My recent reading of Type & Topogralhy by Phil Baines and Andrew Haslam has opened up so many areas which were completely new to me. In the museum the history of printing was clearly displayed and they had many machines including one of the original Gutenberg wooden printing press machine.The whole mechanism of linotype became clear when I saw the linotype machine. The very slow developments in the world of printing amazed me although I already knew this to be the case. Was this because the process of manually typesetting was pleasurable for those involved. I like to think of my ancestors enjoying their compositing. It appeared to me that only two major developments took place in about three hundred years. The ability to make lines of type ready for printing and being able to feed paper on rolls.

This was until the arrival of the computer which has changed the printing industry utterly. We are all now our own printers.

1_linotype-machine   3_linotype-machine_detail

The terminology for the different steps in the printing process also became clear.


The machine on which the Irish proclamation was printed is also on display in the museum.

7_print-printing-press-for-proclamationThe guide pointed out some errors in the proclamation because of the haste in which it was set and printed.

Several sets of letter types are also held in the museum including a set of the old Gaelic script which I learned as a child. It was a great shame that this was discontinued  because of the cost of special keyboards and printing.





Alec Soth: Hypnagogia

Hypnagogia comes from the greek words “sleep” and “guide”. It is described as that in-between state between sleep and wakefulness. So what is going on in this state:

Scientists have observed the presence of both alpha brain waves — which are the dominant brain wave mode when we are conscious but relaxed, for instance when daydreaming or meditating — and theta brain waves, which are associated with restorative sleep, during hypnagogia. Typically, these brain waves occur only separately, and it may be the unique combination that gives rise to unusual visions and sensations.  (1)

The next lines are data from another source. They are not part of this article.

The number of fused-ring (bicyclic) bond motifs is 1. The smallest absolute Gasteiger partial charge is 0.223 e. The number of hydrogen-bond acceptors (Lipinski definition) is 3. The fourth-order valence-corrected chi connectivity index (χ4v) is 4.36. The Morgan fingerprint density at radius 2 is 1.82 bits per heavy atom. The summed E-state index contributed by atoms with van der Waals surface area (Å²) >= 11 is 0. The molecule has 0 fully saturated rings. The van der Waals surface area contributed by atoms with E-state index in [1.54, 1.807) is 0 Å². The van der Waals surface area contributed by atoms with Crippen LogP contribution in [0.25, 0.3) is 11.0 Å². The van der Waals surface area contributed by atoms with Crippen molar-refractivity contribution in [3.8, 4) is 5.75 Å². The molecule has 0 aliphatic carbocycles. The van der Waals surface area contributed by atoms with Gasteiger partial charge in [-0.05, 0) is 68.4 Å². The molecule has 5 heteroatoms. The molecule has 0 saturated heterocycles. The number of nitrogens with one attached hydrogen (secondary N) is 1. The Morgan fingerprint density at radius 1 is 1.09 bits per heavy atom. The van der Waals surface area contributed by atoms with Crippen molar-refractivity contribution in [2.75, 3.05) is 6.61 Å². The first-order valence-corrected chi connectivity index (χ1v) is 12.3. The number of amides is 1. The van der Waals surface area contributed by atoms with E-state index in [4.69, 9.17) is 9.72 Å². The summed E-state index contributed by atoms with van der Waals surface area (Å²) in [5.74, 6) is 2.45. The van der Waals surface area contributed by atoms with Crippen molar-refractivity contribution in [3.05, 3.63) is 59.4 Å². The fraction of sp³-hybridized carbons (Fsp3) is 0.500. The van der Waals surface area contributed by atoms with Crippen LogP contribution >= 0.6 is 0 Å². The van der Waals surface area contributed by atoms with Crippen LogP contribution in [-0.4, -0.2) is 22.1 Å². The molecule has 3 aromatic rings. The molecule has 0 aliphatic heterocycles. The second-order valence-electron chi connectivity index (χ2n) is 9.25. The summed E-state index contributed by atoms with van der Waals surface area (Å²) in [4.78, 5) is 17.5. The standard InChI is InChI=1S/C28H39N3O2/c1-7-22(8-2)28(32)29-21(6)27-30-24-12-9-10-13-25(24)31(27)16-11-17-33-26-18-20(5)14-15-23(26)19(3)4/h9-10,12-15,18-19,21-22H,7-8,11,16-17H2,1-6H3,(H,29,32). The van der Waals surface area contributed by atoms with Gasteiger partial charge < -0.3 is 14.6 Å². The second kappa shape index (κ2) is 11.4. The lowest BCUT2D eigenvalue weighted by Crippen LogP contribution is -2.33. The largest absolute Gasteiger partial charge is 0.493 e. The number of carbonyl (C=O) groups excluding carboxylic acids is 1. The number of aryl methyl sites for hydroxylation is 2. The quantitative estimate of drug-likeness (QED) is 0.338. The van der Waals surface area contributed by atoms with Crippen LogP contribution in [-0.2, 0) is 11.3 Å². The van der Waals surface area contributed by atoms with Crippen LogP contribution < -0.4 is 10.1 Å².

Artists, including Dali found this state useful for the creation of art works. It is a route to the subconscious. Sometimes the images which arise in this state are extremely vivid.

Soth’s exhibition, at The Douglas Hyde Gallery in Trinity College Dublin, carries the title Hypnagogia. I had not researched the term before I visited the exhibition but the information online explained the term so I was expecting really interesting images. I was deeply disappointed.

The Douglas Hyde gallery is a fairly challenging space but given the title of the exhibition I thought this would add to the inventiveness of the images. From the image below it can be seen that hardly any two images are the same size. This, I felt, was a good start. I stood in the middle of the gallery and tried to see how and why this particular set of images were collected under the title Hypnagogia. I am afraid I failed completely. So I decided to examine each one individually to see how it could be the result of or a depiction of this “in-between” state of sleep and wakefulness.



Californian Condor



This I felt could be a depiction of that state of entering a tunnel when sleep is overtaking one. This image resamples the oft described state in a “near death experience. Persons experiencing this often describe moving towards a lighted tunnel. I loved this image for its own sake.

kaaatrskill falls

I am not sure if the impossible position of the man in the image indicates a sort of hallucinatory state in which this image was conceived. I feel it si possible.

Most of the other images left me totally perplexed. I did not enjoy this exhibition.


  1. The Huffington Post. 2016. Hypnagogia, The State Between Sleep And Wakefulness, Is Key To Creativity | Huffington Post. [ONLINE] Available at: [Accessed 17 September 2016].